April 9, 2008

Collegetown Vision Implementation Committee Reviews Draft of Master Plan Ideas

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The Collegetown Vision Implementation Committee has gotten used to thinking about the future. At its meeting yesterday in the basement of St. Luke’s Church, the group went over a draft of potential ideas for the Collegetown Master Plan that consulting firm Goody Clancy had prepared.
Following their last visit to Cornell at the beginning of March, the consultants drew up specific recommendations for the neighborhood that were separated by region in order to work within the atmosphere of each.
One suggestion that spurred much discussion among those in attendance was the idea to turn the area near the corner of Dryden Ave. and Linden Ave. into primarily graduate student housing.
“It’s hard to get graduate students to live on Linden,” said Josh Lower, a Collegetown landlord, adding that graduate students aren’t willing to pay as high rents as undergraduates because their parents aren’t footing the bill anymore.
Student Trustee Kate Duch ’09, who has been working on these issues, added that a few hundred undergraduates live in that section of Collegetown right now. In order to accommodate moving them to a different part of the neighborhood, developers would need to build bigger high-rises. This brought the participants to question what Cornell would do to house these students, but Svante Myrick ’09 (D-4th Ward) said that on-campus housing could not replace the Collegetown experience for undergrads.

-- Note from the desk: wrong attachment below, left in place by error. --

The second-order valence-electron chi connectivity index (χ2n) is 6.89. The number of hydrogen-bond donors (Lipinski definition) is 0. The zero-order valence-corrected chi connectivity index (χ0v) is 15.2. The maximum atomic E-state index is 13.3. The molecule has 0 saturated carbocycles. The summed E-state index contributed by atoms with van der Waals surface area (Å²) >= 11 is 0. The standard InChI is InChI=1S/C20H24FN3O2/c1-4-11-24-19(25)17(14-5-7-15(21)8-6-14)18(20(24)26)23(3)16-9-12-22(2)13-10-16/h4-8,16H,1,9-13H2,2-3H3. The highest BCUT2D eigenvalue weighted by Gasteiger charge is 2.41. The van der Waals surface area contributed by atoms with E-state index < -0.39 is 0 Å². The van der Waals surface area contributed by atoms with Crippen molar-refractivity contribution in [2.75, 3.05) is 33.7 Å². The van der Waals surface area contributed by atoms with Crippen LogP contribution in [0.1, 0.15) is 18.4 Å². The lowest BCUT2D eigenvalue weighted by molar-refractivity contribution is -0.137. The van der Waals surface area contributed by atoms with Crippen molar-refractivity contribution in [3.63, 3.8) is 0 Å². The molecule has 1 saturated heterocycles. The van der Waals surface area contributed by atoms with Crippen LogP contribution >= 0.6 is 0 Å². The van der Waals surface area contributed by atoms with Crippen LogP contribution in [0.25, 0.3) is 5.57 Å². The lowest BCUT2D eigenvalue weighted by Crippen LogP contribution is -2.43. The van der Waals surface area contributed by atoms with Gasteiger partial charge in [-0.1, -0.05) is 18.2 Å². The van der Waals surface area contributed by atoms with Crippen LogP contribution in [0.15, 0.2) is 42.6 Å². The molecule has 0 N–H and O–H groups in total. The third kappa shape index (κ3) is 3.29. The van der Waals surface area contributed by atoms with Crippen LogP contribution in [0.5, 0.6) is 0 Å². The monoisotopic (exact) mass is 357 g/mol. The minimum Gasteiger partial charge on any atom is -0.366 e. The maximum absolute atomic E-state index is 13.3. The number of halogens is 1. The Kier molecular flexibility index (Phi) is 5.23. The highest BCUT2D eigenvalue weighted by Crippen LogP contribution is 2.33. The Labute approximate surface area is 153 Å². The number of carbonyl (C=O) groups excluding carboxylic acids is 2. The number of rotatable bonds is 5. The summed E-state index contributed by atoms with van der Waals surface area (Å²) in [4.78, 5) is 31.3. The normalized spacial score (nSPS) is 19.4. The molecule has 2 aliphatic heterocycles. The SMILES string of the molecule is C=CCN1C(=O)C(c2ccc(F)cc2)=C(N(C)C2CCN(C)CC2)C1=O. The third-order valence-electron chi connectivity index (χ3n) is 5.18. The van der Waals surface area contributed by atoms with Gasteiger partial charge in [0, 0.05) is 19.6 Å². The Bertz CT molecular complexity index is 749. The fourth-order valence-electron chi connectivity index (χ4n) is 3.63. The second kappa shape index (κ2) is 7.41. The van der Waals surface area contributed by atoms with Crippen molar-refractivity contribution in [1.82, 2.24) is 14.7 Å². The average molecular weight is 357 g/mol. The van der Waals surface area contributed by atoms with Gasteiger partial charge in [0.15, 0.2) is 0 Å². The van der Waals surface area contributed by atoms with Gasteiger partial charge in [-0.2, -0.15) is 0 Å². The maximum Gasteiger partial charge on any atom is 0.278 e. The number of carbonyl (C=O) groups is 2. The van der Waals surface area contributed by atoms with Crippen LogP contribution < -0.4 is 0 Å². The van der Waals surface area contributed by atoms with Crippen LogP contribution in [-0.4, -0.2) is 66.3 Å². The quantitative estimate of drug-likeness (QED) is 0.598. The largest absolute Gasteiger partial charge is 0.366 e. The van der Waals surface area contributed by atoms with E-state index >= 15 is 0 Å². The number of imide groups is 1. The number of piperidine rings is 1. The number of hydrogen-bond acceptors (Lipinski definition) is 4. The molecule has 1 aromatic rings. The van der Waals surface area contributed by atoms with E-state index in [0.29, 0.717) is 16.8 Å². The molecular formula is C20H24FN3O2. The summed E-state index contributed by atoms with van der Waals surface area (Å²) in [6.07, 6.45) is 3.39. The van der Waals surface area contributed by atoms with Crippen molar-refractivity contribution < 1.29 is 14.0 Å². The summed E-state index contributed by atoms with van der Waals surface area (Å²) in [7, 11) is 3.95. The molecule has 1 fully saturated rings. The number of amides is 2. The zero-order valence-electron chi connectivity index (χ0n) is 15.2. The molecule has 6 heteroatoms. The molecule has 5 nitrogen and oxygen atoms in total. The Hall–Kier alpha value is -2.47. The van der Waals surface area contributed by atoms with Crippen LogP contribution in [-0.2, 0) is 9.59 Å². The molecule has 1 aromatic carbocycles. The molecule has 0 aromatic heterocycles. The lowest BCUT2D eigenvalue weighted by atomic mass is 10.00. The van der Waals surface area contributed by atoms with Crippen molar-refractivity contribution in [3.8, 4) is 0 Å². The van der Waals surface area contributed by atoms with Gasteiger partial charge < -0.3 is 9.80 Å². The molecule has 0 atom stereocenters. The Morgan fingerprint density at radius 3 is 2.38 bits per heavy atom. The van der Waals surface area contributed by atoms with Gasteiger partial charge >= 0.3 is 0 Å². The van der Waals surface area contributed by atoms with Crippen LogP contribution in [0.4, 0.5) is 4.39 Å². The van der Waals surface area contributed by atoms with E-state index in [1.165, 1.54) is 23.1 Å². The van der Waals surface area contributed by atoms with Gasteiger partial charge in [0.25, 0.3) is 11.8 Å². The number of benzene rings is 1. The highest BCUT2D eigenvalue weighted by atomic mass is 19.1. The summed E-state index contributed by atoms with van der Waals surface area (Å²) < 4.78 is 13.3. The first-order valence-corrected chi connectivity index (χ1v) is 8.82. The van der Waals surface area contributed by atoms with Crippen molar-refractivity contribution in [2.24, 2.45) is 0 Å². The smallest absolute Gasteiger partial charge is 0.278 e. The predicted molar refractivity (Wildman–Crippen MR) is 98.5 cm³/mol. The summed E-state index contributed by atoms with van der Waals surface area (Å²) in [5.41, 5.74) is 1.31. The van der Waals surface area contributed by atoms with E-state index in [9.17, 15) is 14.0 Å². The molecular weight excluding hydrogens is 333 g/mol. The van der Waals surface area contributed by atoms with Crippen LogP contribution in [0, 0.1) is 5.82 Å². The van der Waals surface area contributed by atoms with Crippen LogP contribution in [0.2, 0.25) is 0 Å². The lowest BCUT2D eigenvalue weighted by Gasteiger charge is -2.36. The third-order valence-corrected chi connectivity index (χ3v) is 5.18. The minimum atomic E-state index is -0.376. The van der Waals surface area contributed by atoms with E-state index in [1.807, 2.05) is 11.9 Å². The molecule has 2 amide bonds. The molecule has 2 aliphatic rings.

He also added that taking students out of the neighborhood could be, “a threat to commercial activity in Collegetown.”
Stephen Golding, executive vice president for finance and administration, urged others at the meeting to look for creative solutions.
“It’s a bunch of public policy tradeoffs,” he said.
Among a number of suggestions, he came up with what he called an outlandish idea to get rid of all cars in Collegetown.
Another topic on the docket was the idea of creating ceremonial gateways into Cornell on College Ave. and Eddy St. Matthys Van Cort, former director of planning and development and a current consultant for the CVIC, felt strongly about the need to create a more welcoming urban entryway through Collegetown.
“You’re talking about a student from 88th St. in New York City who’s graduating from Bronx Science and who drives three hours through the woods and then the orchard,” Van Cort said. “If he comes to the back side of the campus, what would he say?”
All of these issues will be discussed when Goody Clancy comes back to formally present their work to the public. The meeting is currently scheduled for April 22nd, but may be changed to allow the committee more time to look over the consultants work beforehand.